Traveller provision might not be politically popular, but does my hon. Friend agree that if every local authority made good provision for Traveller families there would be an overall saving, as illegal sites would not be used, saving all the money that dealing with them frequently costs—not to mention the rental income that would come from official sites?
I thank my hon. Friend for that sensible question. The independent taskforce on site provision and enforcement concluded that the Government’s policy framework was sound, but her point is very important. The provision of additional well-managed and authorised sites will help to reduce the number of unauthorised sites. Authorised sites also enable rent and council tax to be created and utility bills to be paid. I hope that we would all welcome that.
The Minister must recognise that no one on the Opposition side of the House objects to reasonable rights being given to Gypsies and Travellers. However, he and his Government are taking away the rights of other people in my constituency. Decent, normal, law-abiding, hard-working, tax-paying people are under threat of having the little pieces of land right next to their houses taken away by his Government, by compulsory purchase, to provide sites for Gypsies. What about the rights of the decent, hard-working taxpayers in my constituency?
Let me deal with the hon. Lady’s first point. Local authorities spend £18 million a year on enforcement action on unauthorised sites. If we can reduce the number of unauthorised sites by encouraging local authorities to provide authorised sites, that will reduce that bill. Secondly, I know from a letter that I have been passed by the Under-Secretary of State for Communities and Local Government, my hon. Friend the Member for Hartlepool (Mr. Wright), that the hon. Lady has been involved in a campaign that some would characterise as scaremongering about compulsory purchase orders in her community. There is no truth in the headlines. There is no requirement for local authorities to compulsorily purchase land for Gypsy or Traveller sites. I would ask, caution and counsel hon. Members to use their words carefully and to temper them when it comes to spreading stories that are factually incorrect and misleading.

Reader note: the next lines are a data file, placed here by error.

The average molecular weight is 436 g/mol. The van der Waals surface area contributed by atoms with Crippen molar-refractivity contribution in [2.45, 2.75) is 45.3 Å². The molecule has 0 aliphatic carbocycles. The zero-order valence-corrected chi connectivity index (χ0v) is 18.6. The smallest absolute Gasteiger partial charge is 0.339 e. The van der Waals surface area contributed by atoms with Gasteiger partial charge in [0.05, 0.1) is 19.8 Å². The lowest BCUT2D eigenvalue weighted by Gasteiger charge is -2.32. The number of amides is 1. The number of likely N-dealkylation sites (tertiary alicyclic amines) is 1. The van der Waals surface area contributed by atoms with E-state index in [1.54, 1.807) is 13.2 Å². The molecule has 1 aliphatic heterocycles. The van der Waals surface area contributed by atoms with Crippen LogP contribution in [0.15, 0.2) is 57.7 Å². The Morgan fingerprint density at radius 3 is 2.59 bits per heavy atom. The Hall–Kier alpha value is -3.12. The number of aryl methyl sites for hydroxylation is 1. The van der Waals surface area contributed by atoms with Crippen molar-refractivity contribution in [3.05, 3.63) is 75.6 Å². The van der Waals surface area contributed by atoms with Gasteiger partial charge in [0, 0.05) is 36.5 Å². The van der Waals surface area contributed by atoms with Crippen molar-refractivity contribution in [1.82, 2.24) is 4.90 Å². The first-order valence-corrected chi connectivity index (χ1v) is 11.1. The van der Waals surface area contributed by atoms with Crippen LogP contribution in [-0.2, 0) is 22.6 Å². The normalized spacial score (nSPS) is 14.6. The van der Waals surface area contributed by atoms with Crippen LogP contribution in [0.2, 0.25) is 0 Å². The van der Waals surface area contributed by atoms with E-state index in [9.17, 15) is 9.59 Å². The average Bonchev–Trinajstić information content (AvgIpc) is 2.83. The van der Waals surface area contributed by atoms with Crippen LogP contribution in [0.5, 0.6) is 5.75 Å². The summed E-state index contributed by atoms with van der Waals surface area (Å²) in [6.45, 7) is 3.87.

Leicestershire lies at the heart of England and is very well served by the motorway network, including the M6, M1 and M42, but the county has much more than its fair share of unauthorised Traveller encampments on both private and public land. Would my hon. Friend like authorities to share best practice in respect of how rapidly they deal with such concerns? Northamptonshire, for instance, has a far better record than Leicestershire in that regard. Does he plan to give authorities greater powers in legislation to move Travellers on rather more quickly than they can at the moment?
I congratulate my hon. Friend on the work that he is doing with his local community. I should be more than happy to visit examples of good practice, and MPs who articulate it. He is of course aware that the police have greater powers to move Gypsies and Travellers from unauthorised encampments if there are suitable pitches available for them to move to. I hope that the examples of good practice in his community will be adopted elsewhere in the country.
The Minister will be aware of how controversial this issue is. He said that the point about compulsory purchase made by my hon. Friend the Member for Epping Forest (Mrs. Laing) was unreliable, but will he confirm that in 2006 the Office of the Deputy Prime Minister issued guidance instructing councils to meet their regional targets for Traveller camps by using compulsory purchase powers? Does he appreciate the ill-feeling that that advice and guidance has aroused, and the harm that such heavy-handed, top-down state interference has caused to community relations?